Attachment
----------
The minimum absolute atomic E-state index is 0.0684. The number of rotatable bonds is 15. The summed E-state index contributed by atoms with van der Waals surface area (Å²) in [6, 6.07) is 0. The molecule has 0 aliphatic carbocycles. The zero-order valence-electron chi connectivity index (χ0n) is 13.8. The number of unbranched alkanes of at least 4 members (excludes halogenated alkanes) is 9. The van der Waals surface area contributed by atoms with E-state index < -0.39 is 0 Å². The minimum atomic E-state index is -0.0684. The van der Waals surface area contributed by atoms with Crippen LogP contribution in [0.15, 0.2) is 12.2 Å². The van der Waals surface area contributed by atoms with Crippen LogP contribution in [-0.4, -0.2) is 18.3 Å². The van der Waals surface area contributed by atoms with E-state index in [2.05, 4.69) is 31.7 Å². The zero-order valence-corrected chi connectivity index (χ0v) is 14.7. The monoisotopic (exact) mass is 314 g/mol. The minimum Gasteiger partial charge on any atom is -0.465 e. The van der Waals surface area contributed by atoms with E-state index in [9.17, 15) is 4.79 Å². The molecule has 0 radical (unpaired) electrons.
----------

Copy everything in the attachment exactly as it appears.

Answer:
The minimum absolute atomic E-state index is 0.0684. The number of rotatable bonds is 15. The summed E-state index contributed by atoms with van der Waals surface area (Å²) in [6, 6.07) is 0. The molecule has 0 aliphatic carbocycles. The zero-order valence-electron chi connectivity index (χ0n) is 13.8. The number of unbranched alkanes of at least 4 members (excludes halogenated alkanes) is 9. The van der Waals surface area contributed by atoms with E-state index < -0.39 is 0 Å². The minimum atomic E-state index is -0.0684. The van der Waals surface area contributed by atoms with Crippen LogP contribution in [0.15, 0.2) is 12.2 Å². The van der Waals surface area contributed by atoms with Crippen LogP contribution in [-0.4, -0.2) is 18.3 Å². The van der Waals surface area contributed by atoms with E-state index in [2.05, 4.69) is 31.7 Å². The zero-order valence-corrected chi connectivity index (χ0v) is 14.7. The monoisotopic (exact) mass is 314 g/mol. The minimum Gasteiger partial charge on any atom is -0.465 e. The van der Waals surface area contributed by atoms with E-state index in [9.17, 15) is 4.79 Å². The molecule has 0 radical (unpaired) electrons.